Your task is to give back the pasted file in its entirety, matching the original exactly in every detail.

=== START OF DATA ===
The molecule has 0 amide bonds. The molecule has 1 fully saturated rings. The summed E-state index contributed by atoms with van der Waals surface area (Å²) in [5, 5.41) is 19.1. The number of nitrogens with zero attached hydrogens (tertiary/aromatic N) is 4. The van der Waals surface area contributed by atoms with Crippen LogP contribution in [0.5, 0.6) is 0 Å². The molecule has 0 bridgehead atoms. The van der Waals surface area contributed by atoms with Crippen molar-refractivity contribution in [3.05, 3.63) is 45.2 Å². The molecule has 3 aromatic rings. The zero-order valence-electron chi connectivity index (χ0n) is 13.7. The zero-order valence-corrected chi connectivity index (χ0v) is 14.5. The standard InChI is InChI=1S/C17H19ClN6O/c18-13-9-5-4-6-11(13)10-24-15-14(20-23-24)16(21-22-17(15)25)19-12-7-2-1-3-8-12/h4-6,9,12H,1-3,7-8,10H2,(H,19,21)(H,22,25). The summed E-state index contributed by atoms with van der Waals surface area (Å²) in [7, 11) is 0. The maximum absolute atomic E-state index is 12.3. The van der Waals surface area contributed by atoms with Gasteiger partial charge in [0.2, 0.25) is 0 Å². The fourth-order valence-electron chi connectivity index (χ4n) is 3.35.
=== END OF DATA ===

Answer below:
The molecule has 0 amide bonds. The molecule has 1 fully saturated rings. The summed E-state index contributed by atoms with van der Waals surface area (Å²) in [5, 5.41) is 19.1. The number of nitrogens with zero attached hydrogens (tertiary/aromatic N) is 4. The van der Waals surface area contributed by atoms with Crippen LogP contribution in [0.5, 0.6) is 0 Å². The molecule has 0 bridgehead atoms. The van der Waals surface area contributed by atoms with Crippen molar-refractivity contribution in [3.05, 3.63) is 45.2 Å². The molecule has 3 aromatic rings. The zero-order valence-electron chi connectivity index (χ0n) is 13.7. The zero-order valence-corrected chi connectivity index (χ0v) is 14.5. The standard InChI is InChI=1S/C17H19ClN6O/c18-13-9-5-4-6-11(13)10-24-15-14(20-23-24)16(21-22-17(15)25)19-12-7-2-1-3-8-12/h4-6,9,12H,1-3,7-8,10H2,(H,19,21)(H,22,25). The summed E-state index contributed by atoms with van der Waals surface area (Å²) in [7, 11) is 0. The maximum absolute atomic E-state index is 12.3. The van der Waals surface area contributed by atoms with Gasteiger partial charge in [0.2, 0.25) is 0 Å². The fourth-order valence-electron chi connectivity index (χ4n) is 3.35.